Portugal's last bailout loan suspended
By Benjamin Fox
The conclusion of Portugal's €78 billion EU bailout programme has hit a last minute snag after the EU and the International Monetary Fund (IMF) suspended the country's final €2.6 billion loan.
The move follows a ruling by the Portuguese supreme court last Friday (30 May), which rejected as unconstitutional the government's plans to impose public sector pay cuts worth between 2 and 12 percent, as well as cuts to pensions and welfare benefits.
Dear EUobserver reader
Subscribe now for unrestricted access to EUobserver.
Sign up for 30 days' free trial, no obligation. Full subscription only 15 € / month or 150 € / year.
- Unlimited access on desktop and mobile
- All premium articles, analysis, commentary and investigations
- EUobserver archives
EUobserver is the only independent news media covering EU affairs in Brussels and all 28 member states.
♡ We value your support.
If you already have an account click here to login.
The decision leaves the Portuguese government having to explain to its creditors how it will plug a €700 million revenue gap this year before the funds are released to Lisbon.
Although Portugal formally exited its three-year bailout programme at the start of May without requesting any further loans, Prime Minister Pedro Coelho said on Tuesday that the court ruling breached the conditions agreed with the EU and IMF.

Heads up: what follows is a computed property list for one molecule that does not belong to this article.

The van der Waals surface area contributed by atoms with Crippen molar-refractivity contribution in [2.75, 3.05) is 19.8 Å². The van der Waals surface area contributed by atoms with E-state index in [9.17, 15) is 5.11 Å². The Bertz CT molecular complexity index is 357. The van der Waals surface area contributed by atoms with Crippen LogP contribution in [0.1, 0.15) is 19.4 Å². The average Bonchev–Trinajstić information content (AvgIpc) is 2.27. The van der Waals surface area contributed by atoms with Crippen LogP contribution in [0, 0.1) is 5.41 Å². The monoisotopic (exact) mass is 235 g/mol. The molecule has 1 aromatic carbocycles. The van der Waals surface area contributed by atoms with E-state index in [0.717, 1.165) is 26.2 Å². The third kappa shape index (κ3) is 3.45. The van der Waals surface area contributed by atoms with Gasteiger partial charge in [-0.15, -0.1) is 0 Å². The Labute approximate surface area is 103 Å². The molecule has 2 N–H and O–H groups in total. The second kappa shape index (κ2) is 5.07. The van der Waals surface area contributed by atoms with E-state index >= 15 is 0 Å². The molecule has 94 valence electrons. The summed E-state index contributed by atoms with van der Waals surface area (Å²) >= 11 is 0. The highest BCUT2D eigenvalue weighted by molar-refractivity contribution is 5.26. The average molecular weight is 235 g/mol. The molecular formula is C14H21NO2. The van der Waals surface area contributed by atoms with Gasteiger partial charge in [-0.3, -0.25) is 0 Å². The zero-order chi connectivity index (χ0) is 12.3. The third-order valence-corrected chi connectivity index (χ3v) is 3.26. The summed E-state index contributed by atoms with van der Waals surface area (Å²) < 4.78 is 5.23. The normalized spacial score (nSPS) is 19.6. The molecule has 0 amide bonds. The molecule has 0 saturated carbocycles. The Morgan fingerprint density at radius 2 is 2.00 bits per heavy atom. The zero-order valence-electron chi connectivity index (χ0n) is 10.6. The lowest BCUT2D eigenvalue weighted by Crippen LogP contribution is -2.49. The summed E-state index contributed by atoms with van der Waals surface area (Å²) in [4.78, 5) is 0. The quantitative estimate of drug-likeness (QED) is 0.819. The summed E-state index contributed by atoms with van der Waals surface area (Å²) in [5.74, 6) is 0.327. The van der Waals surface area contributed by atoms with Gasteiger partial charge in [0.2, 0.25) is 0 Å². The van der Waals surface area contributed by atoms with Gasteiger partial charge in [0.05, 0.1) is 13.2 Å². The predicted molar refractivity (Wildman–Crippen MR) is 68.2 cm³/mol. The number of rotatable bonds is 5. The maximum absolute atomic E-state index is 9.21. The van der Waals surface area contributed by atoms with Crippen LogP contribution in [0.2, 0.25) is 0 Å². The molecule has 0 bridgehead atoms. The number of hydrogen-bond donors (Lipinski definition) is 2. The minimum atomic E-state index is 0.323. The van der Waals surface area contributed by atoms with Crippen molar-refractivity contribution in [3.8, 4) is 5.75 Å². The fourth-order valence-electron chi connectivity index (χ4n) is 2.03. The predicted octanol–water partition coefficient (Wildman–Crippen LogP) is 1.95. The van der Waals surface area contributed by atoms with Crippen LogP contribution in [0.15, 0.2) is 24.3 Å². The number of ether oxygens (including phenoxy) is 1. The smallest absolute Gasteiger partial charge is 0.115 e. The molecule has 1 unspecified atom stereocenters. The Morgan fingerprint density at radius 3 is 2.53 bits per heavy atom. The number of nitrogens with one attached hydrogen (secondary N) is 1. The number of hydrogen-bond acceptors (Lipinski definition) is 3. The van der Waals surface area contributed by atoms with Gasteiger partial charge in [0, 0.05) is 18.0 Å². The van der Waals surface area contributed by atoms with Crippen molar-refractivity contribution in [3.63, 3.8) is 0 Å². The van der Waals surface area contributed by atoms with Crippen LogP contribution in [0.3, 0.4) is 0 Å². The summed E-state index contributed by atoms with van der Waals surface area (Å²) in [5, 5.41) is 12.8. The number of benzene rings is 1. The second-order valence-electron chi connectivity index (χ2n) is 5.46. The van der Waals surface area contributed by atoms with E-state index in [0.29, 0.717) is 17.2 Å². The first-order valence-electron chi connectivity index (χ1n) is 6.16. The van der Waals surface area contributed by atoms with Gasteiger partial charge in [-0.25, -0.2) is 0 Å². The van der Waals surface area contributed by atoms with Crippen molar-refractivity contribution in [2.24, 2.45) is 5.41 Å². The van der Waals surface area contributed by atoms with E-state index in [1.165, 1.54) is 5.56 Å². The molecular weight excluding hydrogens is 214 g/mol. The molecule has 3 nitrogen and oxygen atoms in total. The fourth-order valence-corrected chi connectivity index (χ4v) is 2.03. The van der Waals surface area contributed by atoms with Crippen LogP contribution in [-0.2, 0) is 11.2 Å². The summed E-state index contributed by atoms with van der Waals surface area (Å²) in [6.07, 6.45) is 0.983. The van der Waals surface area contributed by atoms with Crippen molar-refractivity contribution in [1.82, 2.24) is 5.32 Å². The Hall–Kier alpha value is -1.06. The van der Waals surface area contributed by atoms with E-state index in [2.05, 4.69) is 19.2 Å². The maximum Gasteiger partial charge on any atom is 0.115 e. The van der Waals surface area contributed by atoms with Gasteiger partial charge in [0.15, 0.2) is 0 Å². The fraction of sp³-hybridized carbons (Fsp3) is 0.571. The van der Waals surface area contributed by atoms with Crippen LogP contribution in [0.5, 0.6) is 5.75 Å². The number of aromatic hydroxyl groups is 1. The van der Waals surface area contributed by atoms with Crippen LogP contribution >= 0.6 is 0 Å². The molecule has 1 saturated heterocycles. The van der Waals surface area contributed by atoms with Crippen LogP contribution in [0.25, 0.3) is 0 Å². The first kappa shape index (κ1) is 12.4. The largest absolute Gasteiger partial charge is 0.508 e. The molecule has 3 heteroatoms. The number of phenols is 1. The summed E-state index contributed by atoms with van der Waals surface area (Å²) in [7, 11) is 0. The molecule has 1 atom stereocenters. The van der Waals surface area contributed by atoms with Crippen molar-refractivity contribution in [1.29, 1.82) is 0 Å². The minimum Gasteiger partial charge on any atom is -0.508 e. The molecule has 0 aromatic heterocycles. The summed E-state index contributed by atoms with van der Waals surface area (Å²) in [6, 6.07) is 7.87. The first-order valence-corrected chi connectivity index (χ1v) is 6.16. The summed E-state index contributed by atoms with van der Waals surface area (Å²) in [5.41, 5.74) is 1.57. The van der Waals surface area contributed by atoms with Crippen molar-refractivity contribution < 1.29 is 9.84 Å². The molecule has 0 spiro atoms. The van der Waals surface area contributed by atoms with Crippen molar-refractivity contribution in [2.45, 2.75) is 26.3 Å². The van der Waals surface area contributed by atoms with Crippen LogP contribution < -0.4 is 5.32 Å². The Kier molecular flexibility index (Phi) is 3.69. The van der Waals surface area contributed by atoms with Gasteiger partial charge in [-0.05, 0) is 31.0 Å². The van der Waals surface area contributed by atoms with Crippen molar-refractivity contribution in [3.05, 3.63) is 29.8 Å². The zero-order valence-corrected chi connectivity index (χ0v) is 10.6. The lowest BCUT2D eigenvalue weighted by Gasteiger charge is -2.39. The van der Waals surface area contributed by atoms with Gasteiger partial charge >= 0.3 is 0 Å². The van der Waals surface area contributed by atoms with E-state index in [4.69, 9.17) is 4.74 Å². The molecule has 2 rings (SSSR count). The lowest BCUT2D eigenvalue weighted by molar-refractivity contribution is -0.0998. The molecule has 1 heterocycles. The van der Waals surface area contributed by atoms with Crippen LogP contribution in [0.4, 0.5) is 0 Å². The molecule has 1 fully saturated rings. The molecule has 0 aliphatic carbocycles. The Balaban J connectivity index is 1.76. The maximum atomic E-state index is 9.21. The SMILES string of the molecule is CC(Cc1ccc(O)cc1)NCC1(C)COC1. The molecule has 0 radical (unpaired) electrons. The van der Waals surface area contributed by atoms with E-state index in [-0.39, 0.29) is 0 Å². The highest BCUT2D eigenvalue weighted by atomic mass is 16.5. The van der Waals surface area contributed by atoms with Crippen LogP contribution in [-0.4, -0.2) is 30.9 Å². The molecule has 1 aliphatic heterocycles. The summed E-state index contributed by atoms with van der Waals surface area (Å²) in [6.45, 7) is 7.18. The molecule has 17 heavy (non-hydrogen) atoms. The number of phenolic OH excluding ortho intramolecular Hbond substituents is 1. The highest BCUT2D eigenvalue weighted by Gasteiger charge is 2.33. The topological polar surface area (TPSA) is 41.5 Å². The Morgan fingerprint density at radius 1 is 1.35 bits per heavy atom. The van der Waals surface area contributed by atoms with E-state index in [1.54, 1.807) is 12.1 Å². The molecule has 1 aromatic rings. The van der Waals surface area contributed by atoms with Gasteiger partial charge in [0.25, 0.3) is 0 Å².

"As there was a change in these conditions, now evidently this payment can only take place when this situation is overcome," said Coelho.
He added it was “not possible for the Portuguese state to commit, either to the European Union or the IMF, to its deficit goal of 2.5 per cent in 2015 without being able to respond to these questions.”
For its part, the European Commission has urged the Portuguese government to introduce "replacement measures of equivalent size ... as soon as possible" in its country recommendations report on Monday.
Portugal's supreme court has been a thorn in the side of Coelho's centre-right government throughout the programme, rejecting a series of planned austerity measures.
It has two rulings on other planned measures still pending.